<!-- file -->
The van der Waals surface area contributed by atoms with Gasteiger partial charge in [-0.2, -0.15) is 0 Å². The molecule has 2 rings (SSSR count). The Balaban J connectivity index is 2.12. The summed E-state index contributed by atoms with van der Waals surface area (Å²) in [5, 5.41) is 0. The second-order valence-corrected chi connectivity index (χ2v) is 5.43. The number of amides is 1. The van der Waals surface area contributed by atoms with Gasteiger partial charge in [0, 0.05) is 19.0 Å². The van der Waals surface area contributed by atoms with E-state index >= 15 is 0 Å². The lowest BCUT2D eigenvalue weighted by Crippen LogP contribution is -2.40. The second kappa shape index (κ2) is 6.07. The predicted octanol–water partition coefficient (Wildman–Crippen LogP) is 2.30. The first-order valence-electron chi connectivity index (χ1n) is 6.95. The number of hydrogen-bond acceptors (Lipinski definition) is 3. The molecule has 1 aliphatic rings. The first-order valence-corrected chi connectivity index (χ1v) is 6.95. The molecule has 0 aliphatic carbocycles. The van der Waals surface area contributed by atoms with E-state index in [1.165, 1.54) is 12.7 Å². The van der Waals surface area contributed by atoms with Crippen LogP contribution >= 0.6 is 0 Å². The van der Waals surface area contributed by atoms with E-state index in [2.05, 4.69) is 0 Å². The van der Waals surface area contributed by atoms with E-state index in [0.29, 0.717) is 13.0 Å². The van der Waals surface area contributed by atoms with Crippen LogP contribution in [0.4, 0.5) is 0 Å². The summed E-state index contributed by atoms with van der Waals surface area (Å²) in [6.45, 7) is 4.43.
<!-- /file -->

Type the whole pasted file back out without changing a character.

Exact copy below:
The van der Waals surface area contributed by atoms with Gasteiger partial charge in [-0.2, -0.15) is 0 Å². The molecule has 2 rings (SSSR count). The Balaban J connectivity index is 2.12. The summed E-state index contributed by atoms with van der Waals surface area (Å²) in [5, 5.41) is 0. The second-order valence-corrected chi connectivity index (χ2v) is 5.43. The number of amides is 1. The van der Waals surface area contributed by atoms with Gasteiger partial charge in [0, 0.05) is 19.0 Å². The van der Waals surface area contributed by atoms with E-state index >= 15 is 0 Å². The lowest BCUT2D eigenvalue weighted by Crippen LogP contribution is -2.40. The second kappa shape index (κ2) is 6.07. The predicted octanol–water partition coefficient (Wildman–Crippen LogP) is 2.30. The first-order valence-electron chi connectivity index (χ1n) is 6.95. The number of hydrogen-bond acceptors (Lipinski definition) is 3. The molecule has 1 aliphatic rings. The first-order valence-corrected chi connectivity index (χ1v) is 6.95. The molecule has 0 aliphatic carbocycles. The van der Waals surface area contributed by atoms with E-state index in [1.165, 1.54) is 12.7 Å². The van der Waals surface area contributed by atoms with Crippen LogP contribution >= 0.6 is 0 Å². The van der Waals surface area contributed by atoms with E-state index in [2.05, 4.69) is 0 Å². The van der Waals surface area contributed by atoms with E-state index in [0.29, 0.717) is 13.0 Å². The van der Waals surface area contributed by atoms with Crippen LogP contribution in [0.4, 0.5) is 0 Å². The summed E-state index contributed by atoms with van der Waals surface area (Å²) in [6.45, 7) is 4.43.